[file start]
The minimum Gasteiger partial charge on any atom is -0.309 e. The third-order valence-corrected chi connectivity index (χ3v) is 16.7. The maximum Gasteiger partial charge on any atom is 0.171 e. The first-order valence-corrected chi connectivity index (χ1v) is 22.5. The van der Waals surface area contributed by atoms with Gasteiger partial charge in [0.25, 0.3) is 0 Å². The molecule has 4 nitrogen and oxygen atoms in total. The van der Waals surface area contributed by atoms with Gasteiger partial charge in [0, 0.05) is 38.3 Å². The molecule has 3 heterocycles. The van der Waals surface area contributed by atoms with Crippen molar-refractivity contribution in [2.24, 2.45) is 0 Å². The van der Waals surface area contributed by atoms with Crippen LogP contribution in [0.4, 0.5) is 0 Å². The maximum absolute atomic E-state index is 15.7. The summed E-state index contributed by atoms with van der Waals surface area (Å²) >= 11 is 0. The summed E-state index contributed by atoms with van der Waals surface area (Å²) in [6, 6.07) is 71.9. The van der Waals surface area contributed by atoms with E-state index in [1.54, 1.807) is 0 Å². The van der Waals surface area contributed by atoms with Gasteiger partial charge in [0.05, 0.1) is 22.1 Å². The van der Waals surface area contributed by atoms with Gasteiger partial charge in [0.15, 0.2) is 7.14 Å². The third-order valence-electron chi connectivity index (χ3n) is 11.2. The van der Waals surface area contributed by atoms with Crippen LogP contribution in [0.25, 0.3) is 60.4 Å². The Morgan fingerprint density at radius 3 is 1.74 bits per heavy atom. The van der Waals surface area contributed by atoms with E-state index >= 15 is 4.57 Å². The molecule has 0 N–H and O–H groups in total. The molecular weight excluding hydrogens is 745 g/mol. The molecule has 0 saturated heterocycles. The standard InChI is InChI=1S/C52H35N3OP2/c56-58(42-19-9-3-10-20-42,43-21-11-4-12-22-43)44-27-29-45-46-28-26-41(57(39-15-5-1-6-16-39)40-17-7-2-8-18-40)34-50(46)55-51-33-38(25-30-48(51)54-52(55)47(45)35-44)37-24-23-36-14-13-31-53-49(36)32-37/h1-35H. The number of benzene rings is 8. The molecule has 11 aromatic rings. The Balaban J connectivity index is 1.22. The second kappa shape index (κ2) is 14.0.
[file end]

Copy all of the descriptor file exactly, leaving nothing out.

The minimum Gasteiger partial charge on any atom is -0.309 e. The third-order valence-corrected chi connectivity index (χ3v) is 16.7. The maximum Gasteiger partial charge on any atom is 0.171 e. The first-order valence-corrected chi connectivity index (χ1v) is 22.5. The van der Waals surface area contributed by atoms with Gasteiger partial charge in [0.25, 0.3) is 0 Å². The molecule has 4 nitrogen and oxygen atoms in total. The van der Waals surface area contributed by atoms with Gasteiger partial charge in [0, 0.05) is 38.3 Å². The molecule has 3 heterocycles. The van der Waals surface area contributed by atoms with Crippen molar-refractivity contribution in [2.24, 2.45) is 0 Å². The van der Waals surface area contributed by atoms with Crippen LogP contribution in [0.4, 0.5) is 0 Å². The maximum absolute atomic E-state index is 15.7. The summed E-state index contributed by atoms with van der Waals surface area (Å²) >= 11 is 0. The summed E-state index contributed by atoms with van der Waals surface area (Å²) in [6, 6.07) is 71.9. The van der Waals surface area contributed by atoms with E-state index in [1.54, 1.807) is 0 Å². The van der Waals surface area contributed by atoms with Gasteiger partial charge in [0.05, 0.1) is 22.1 Å². The van der Waals surface area contributed by atoms with Gasteiger partial charge in [0.15, 0.2) is 7.14 Å². The third-order valence-electron chi connectivity index (χ3n) is 11.2. The van der Waals surface area contributed by atoms with Crippen LogP contribution in [0.25, 0.3) is 60.4 Å². The Morgan fingerprint density at radius 3 is 1.74 bits per heavy atom. The van der Waals surface area contributed by atoms with E-state index >= 15 is 4.57 Å². The molecule has 0 N–H and O–H groups in total. The molecular weight excluding hydrogens is 745 g/mol. The molecule has 0 saturated heterocycles. The standard InChI is InChI=1S/C52H35N3OP2/c56-58(42-19-9-3-10-20-42,43-21-11-4-12-22-43)44-27-29-45-46-28-26-41(57(39-15-5-1-6-16-39)40-17-7-2-8-18-40)34-50(46)55-51-33-38(25-30-48(51)54-52(55)47(45)35-44)37-24-23-36-14-13-31-53-49(36)32-37/h1-35H. The number of benzene rings is 8. The molecule has 11 aromatic rings. The Balaban J connectivity index is 1.22. The second kappa shape index (κ2) is 14.0.